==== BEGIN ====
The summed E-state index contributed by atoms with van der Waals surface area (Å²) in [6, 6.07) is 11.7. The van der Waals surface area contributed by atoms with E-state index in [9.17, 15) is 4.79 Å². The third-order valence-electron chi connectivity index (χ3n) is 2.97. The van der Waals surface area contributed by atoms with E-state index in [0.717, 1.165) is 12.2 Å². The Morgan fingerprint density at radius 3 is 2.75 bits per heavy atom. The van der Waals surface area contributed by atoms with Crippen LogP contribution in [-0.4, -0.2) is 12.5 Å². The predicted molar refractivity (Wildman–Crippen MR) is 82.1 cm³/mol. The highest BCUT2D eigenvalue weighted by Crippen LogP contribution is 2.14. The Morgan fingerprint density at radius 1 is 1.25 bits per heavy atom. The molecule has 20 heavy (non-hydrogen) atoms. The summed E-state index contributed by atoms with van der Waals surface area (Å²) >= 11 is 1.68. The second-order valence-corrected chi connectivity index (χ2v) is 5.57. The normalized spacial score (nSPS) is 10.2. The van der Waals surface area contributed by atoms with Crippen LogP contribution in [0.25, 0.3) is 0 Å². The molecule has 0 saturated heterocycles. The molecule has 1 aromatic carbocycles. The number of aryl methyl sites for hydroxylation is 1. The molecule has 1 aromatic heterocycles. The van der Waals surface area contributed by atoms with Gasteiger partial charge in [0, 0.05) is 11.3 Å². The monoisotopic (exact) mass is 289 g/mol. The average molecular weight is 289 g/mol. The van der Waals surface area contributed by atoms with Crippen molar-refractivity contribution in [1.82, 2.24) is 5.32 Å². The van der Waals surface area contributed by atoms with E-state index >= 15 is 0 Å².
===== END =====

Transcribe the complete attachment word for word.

The summed E-state index contributed by atoms with van der Waals surface area (Å²) in [6, 6.07) is 11.7. The van der Waals surface area contributed by atoms with E-state index in [9.17, 15) is 4.79 Å². The third-order valence-electron chi connectivity index (χ3n) is 2.97. The van der Waals surface area contributed by atoms with E-state index in [0.717, 1.165) is 12.2 Å². The Morgan fingerprint density at radius 3 is 2.75 bits per heavy atom. The van der Waals surface area contributed by atoms with Crippen LogP contribution in [-0.4, -0.2) is 12.5 Å². The predicted molar refractivity (Wildman–Crippen MR) is 82.1 cm³/mol. The highest BCUT2D eigenvalue weighted by Crippen LogP contribution is 2.14. The Morgan fingerprint density at radius 1 is 1.25 bits per heavy atom. The molecule has 20 heavy (non-hydrogen) atoms. The summed E-state index contributed by atoms with van der Waals surface area (Å²) >= 11 is 1.68. The second-order valence-corrected chi connectivity index (χ2v) is 5.57. The normalized spacial score (nSPS) is 10.2. The van der Waals surface area contributed by atoms with Crippen LogP contribution in [0.25, 0.3) is 0 Å². The molecule has 0 saturated heterocycles. The molecule has 1 aromatic carbocycles. The number of aryl methyl sites for hydroxylation is 1. The molecule has 1 aromatic heterocycles. The van der Waals surface area contributed by atoms with Gasteiger partial charge in [0, 0.05) is 11.3 Å². The monoisotopic (exact) mass is 289 g/mol. The average molecular weight is 289 g/mol. The van der Waals surface area contributed by atoms with Crippen molar-refractivity contribution in [1.82, 2.24) is 5.32 Å². The van der Waals surface area contributed by atoms with E-state index >= 15 is 0 Å².